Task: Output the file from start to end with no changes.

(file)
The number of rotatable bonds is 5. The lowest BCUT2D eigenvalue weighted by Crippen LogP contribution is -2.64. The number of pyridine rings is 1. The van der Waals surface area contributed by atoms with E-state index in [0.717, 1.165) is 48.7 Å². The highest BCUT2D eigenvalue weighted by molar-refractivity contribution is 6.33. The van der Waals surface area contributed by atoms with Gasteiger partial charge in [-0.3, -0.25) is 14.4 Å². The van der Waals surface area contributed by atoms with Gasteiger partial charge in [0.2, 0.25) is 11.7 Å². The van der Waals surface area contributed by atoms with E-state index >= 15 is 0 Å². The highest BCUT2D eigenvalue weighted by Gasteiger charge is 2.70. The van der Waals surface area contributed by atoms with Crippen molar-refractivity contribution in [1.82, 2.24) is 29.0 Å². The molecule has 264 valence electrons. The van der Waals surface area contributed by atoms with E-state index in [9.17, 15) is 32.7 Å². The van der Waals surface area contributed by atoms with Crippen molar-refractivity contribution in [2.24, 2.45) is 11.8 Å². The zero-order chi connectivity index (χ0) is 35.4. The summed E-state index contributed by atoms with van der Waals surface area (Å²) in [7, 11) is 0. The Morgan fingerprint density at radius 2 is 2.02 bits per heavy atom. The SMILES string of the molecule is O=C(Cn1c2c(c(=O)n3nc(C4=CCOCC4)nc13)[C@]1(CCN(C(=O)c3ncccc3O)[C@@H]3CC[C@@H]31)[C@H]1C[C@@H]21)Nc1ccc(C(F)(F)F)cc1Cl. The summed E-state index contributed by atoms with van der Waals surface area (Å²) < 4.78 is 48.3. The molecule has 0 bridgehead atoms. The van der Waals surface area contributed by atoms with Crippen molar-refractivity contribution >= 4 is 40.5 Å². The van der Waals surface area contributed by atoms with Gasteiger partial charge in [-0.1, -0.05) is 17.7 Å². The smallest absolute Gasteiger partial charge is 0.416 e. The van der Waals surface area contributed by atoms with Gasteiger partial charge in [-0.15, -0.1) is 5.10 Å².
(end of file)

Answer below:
The number of rotatable bonds is 5. The lowest BCUT2D eigenvalue weighted by Crippen LogP contribution is -2.64. The number of pyridine rings is 1. The van der Waals surface area contributed by atoms with E-state index in [0.717, 1.165) is 48.7 Å². The highest BCUT2D eigenvalue weighted by molar-refractivity contribution is 6.33. The van der Waals surface area contributed by atoms with Gasteiger partial charge in [-0.3, -0.25) is 14.4 Å². The van der Waals surface area contributed by atoms with Gasteiger partial charge in [0.2, 0.25) is 11.7 Å². The van der Waals surface area contributed by atoms with E-state index >= 15 is 0 Å². The highest BCUT2D eigenvalue weighted by Gasteiger charge is 2.70. The van der Waals surface area contributed by atoms with Crippen molar-refractivity contribution in [1.82, 2.24) is 29.0 Å². The molecule has 264 valence electrons. The van der Waals surface area contributed by atoms with E-state index in [9.17, 15) is 32.7 Å². The van der Waals surface area contributed by atoms with Crippen molar-refractivity contribution in [2.24, 2.45) is 11.8 Å². The zero-order chi connectivity index (χ0) is 35.4. The summed E-state index contributed by atoms with van der Waals surface area (Å²) in [7, 11) is 0. The Morgan fingerprint density at radius 2 is 2.02 bits per heavy atom. The SMILES string of the molecule is O=C(Cn1c2c(c(=O)n3nc(C4=CCOCC4)nc13)[C@]1(CCN(C(=O)c3ncccc3O)[C@@H]3CC[C@@H]31)[C@H]1C[C@@H]21)Nc1ccc(C(F)(F)F)cc1Cl. The summed E-state index contributed by atoms with van der Waals surface area (Å²) < 4.78 is 48.3. The molecule has 0 bridgehead atoms. The van der Waals surface area contributed by atoms with Crippen molar-refractivity contribution >= 4 is 40.5 Å². The van der Waals surface area contributed by atoms with Gasteiger partial charge in [-0.1, -0.05) is 17.7 Å². The smallest absolute Gasteiger partial charge is 0.416 e. The van der Waals surface area contributed by atoms with Gasteiger partial charge in [-0.15, -0.1) is 5.10 Å².